How Americans enact the grandparent role across the family life course

Merril Silverstein, Anne Marenco

Research output: Contribution to journalArticlepeer-review

203 Scopus citations


This study examines life course and sociodemographic variations in the ways grandparents are involved with grandchildren in terms of structural, functional, shared activities, and affective-cognitive aspects of these relationships. Family life stage, as well as grandparents' gender, marital status, race, and education, influenced how the grandparent role was enacted. Younger grandparents tended to live closer to and have greater contact with grandchildren and baby-sit and share recreational activities. Older grandparents tended to provide financial assistance and more strongly identified with the role. When their grandchildren were younger, grandparents tended to interact more with them, share more activities, provide baby-sitting, and receive more symbolic rewards from the grandparent role. Many effects related to grandchildren's age were explained by the greater opportunity of grandparents to interact with younger grandchildren. The article concludes that it is important to consider the life course position of grandparents and grandchildren when ascertaining the content and meaning of the grandparent role.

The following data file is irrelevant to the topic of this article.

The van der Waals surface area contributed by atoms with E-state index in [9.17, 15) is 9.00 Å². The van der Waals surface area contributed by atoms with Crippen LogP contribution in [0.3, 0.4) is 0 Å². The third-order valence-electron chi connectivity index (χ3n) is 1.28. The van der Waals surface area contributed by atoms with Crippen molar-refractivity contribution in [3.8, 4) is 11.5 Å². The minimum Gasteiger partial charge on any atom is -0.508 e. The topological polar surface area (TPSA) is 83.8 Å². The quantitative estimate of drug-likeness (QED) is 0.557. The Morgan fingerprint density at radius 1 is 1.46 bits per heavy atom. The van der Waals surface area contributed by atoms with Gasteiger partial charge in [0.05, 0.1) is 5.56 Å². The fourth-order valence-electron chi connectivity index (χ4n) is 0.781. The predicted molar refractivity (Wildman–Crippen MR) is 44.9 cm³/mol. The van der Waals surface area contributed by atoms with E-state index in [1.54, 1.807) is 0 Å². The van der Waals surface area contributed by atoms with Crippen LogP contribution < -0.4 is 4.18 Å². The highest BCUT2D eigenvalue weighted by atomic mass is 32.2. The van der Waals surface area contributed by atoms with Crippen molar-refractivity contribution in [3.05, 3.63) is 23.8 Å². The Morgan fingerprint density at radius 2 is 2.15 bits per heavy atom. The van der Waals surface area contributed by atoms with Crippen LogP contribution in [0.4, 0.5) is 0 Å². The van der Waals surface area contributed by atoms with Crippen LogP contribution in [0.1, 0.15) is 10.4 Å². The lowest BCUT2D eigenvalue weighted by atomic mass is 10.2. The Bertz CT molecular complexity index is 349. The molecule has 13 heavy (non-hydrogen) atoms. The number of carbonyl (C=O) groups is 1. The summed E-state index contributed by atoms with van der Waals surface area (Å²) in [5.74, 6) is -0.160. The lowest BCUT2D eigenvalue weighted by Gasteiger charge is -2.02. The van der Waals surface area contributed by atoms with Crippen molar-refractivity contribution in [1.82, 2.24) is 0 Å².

Original languageEnglish (US)
Pages (from-to)493-522
Number of pages30
JournalJournal of Family Issues
Issue number4
StatePublished - May 2001
Externally publishedYes

ASJC Scopus subject areas

  • Social Sciences (miscellaneous)


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